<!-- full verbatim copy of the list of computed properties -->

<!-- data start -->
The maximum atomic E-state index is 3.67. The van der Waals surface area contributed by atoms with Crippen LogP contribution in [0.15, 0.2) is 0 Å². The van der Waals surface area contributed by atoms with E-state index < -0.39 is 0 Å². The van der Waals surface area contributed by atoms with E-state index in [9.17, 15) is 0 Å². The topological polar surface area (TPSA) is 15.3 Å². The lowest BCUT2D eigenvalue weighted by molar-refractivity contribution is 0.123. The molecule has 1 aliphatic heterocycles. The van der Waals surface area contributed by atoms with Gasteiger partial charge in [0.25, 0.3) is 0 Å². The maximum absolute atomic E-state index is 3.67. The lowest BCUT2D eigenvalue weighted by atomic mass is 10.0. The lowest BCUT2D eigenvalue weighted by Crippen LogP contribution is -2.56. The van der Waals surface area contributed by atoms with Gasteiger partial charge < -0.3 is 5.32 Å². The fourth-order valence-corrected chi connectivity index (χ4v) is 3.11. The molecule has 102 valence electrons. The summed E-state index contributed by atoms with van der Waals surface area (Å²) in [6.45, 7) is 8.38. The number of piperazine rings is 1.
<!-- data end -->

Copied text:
The maximum atomic E-state index is 3.67. The van der Waals surface area contributed by atoms with Crippen LogP contribution in [0.15, 0.2) is 0 Å². The van der Waals surface area contributed by atoms with E-state index < -0.39 is 0 Å². The van der Waals surface area contributed by atoms with E-state index in [9.17, 15) is 0 Å². The topological polar surface area (TPSA) is 15.3 Å². The lowest BCUT2D eigenvalue weighted by molar-refractivity contribution is 0.123. The molecule has 1 aliphatic heterocycles. The van der Waals surface area contributed by atoms with Gasteiger partial charge in [0.25, 0.3) is 0 Å². The maximum absolute atomic E-state index is 3.67. The lowest BCUT2D eigenvalue weighted by atomic mass is 10.0. The lowest BCUT2D eigenvalue weighted by Crippen LogP contribution is -2.56. The van der Waals surface area contributed by atoms with Gasteiger partial charge < -0.3 is 5.32 Å². The fourth-order valence-corrected chi connectivity index (χ4v) is 3.11. The molecule has 102 valence electrons. The summed E-state index contributed by atoms with van der Waals surface area (Å²) in [6.45, 7) is 8.38. The number of piperazine rings is 1.